I’ve neglected to mention the two men behind Death Laid an Egg – director Giulo Questi, who is best known for his surreal spaghetti western Django Kill…If You Live, Shoot! (1967), an ultra-violent spaghetti western, and editor Franco Arcalli. Both men collaborated on this screenplay (and on the Django film) but if you investigate the other work of Arcalli (as an editor and screenwriter) you start to realize why Death Laid an Egg compares favorably to other European art films of the period.
Arcalli worked with most of the important players – Bernardo Bertolucci (on The Conformist, 1900, La Luna), Michelangelo Antonioni (Zabriskie Point, The Passenger), Vittorio de Sica (A Brief Vacation), Marco Bellocchio (In the Name of the Father), Liliana Cavani (The Night Porter, Beyond Good and Evil), and Valerio Zurlini (The Desert of the Tartars). When Arcalli died in 1978 he was assisting Sergio Leone on his screenplay for Once Upon a Time in America.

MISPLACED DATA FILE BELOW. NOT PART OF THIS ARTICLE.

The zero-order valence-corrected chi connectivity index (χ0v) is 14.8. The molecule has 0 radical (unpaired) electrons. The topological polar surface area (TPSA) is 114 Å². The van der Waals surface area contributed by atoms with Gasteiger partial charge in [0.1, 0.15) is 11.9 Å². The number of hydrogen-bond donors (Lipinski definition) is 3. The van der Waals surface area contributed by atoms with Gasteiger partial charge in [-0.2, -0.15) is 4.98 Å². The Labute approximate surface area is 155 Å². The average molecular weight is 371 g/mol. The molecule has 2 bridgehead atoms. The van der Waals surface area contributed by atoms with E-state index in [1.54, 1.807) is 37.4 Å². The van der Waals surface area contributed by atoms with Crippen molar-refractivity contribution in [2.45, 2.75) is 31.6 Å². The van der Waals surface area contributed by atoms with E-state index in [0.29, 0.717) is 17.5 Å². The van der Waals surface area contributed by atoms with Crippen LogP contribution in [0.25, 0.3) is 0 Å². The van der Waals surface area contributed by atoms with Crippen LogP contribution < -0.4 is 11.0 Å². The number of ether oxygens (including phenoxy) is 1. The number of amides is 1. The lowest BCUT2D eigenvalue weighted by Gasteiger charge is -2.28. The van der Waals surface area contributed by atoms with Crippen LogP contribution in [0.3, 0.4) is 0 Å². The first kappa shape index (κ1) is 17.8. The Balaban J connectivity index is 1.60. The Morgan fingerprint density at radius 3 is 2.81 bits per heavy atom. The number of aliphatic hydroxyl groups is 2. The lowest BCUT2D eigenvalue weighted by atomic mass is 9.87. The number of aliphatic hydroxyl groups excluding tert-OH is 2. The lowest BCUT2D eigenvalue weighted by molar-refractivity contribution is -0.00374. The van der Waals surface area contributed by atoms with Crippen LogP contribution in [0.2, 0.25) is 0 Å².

As for his frenetic editing style, it was clearly ahead of its time and the sequence in Death Laid an Egg where Gabrielle is racing down the highway with a nervous Marco beside her and recalls the tragic car wreck that killed her family it seems like a dress rehearsal for a sequence in Nicolas Roeg’s Walkabout (1971). In the latter film an insane father tries unsuccessfully to shoot his two children in the Outback and failing that shoots himself in the head after setting fire to the car. Shot in brief, subliminal shock cuts, Roeg’s sequence could easily have been inspired by Arcalli’s car wreck sequence with its bloodied victim, flaming car, and shimmering heat waves.